UNION COUNTY — A local group is pushing to have its voice heard in the wake of recent actions taken by the Union County Board of Commissioners.
Citizens of Union County for Health and Safety, an impromptu group of local residents, organized a letter with 198 signatures in opposition to the county’s recent resolution against vaccination mandates. The resolution protested statewide vaccine mandates in fear of losing health care workers and first responders, declaring a state of emergency.
“We hope it motivates the county commissioners to rethink their plans,” said Pat Kennedy, one of the organizers of the group. “We wanted to show that we’re not a county of people totally opposed to vaccines and masks.”
Kennedy, along with several other organizers, put together Citizens of Union County for Health and Safety upon reading the commissioners’ resolution. The letter was sent to Gov. Kate Brown, advocating that she continue requiring vaccinations in Union County.
The group sent out emails and received just under 200 signatures in roughly three days.
“I just thought, I’ve got to do something about this,” Kennedy said. “I received some very moving emails from people that were giving up or feeling depressed about this. I think this was very motivating to them.”
Kennedy noted that the group disagrees with what they see as a lack of enforcement of vaccines and masks from the county, in addition to objecting to Sheriff Cody Bowen’s letter to Brown on Aug. 13. His letter condemned the vaccine mandates and advocated for freedom of choice in getting vaccinated.
“Each one of us was quite upset about the actions of the county,” said Margaret Mead, one of the group’s organizers. “We thought that our opinions should be heard. If we don’t speak up, we’re not helping the situation.”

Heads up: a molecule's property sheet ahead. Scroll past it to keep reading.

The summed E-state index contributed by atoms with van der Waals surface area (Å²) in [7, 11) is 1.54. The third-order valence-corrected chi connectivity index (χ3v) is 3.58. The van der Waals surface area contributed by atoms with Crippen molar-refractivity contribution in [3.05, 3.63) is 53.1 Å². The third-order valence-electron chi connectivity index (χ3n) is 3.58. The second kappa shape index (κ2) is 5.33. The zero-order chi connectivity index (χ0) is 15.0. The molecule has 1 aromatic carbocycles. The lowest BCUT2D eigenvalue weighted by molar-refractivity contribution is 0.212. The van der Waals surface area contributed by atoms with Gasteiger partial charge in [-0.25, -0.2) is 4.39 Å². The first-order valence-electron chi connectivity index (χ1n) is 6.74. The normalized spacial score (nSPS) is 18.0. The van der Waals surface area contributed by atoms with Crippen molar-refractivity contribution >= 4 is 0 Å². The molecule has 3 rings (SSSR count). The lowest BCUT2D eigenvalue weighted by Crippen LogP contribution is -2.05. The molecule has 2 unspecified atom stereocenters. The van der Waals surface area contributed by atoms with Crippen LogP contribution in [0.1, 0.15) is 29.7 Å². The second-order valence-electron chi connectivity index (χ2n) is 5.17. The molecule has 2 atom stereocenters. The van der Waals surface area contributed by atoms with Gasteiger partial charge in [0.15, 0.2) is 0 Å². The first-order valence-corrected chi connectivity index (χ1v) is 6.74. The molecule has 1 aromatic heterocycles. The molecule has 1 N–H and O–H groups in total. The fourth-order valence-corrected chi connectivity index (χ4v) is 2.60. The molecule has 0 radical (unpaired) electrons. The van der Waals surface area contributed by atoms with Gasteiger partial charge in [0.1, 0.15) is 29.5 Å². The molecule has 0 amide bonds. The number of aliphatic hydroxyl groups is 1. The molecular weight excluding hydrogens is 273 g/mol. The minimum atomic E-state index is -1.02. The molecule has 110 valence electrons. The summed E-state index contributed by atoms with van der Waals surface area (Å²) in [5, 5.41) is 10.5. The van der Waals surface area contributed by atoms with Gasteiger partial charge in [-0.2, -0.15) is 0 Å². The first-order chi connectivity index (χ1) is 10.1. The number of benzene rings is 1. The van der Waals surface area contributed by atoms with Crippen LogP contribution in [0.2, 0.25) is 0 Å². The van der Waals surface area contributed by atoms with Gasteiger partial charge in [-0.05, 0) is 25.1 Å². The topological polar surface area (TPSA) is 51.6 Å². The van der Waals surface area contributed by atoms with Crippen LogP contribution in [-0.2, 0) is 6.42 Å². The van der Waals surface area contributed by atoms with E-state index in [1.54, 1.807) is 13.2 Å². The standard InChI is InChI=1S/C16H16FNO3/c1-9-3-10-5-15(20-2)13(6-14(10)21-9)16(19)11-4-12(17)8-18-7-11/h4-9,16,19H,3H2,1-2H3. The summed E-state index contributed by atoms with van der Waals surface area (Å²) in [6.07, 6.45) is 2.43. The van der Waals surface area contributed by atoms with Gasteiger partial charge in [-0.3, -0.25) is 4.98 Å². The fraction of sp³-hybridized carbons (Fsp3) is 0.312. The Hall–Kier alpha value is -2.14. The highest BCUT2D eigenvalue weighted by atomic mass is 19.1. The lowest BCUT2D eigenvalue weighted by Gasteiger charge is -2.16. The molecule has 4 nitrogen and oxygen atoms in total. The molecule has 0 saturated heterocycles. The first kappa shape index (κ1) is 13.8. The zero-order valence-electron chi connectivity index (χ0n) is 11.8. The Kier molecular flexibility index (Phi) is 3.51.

A major point in the letter is advocating for frontline workers who are exposed to a large amount of people at their place of work every day. Multiple organizers of the group expressed their desire to help represent health care workers, government employees and retail workers.
“Our public health and government facilities and local businesses are not safe if staffed by people who are not vaccinated or tested frequently for potential infection,” the letter reads. “We contend that the Union County Commissioners, and Sheriff Bowen, are representing a vocal minority of people in Union County who instead of unemployment could choose vaccination.”
The letter from Citizens of Union County for Health and Safety also states that health care staff shortages will not be settled if the mandate is lifted because more health care workers will be impacted by the effects of COVID-19.
“Staff shortages will not be resolved by lifting the mandate because workers, vaccinated and unvaccinated, who test positive for COVID-19 will not be able to work due to quarantines, illnesses managed at home, long-term hospitalizations and/or death,” the letter reads.
Union County Commissioner Donna Beverage read the letter and was appreciative of the group exercising their freedom of speech.
“This is America and I appreciate hearing their opinion,” she said. “If you have an opinion, you have the right to be heard.”
Beverage noted that the group organizing the letter may have misinterpreted parts of the county’s resolution, but that hearing opinions from citizens is always welcomed.
“It’s a big part of our job to hear opinions, so I appreciated that they voiced their concern,” she said.
Beverage stated that the commissioners still believe in the resolution and emphasized the support for medical freedom.
She said that the letter will not change the county’s status on the resolution, emphasizing the points made in the document regarding the availability of health care workers.
As of the Oregon Health Authority’s report on Monday, Oct. 4, there have been 3,002 COVID-19 cases and 40 deaths reported in Union County since the start of the pandemic.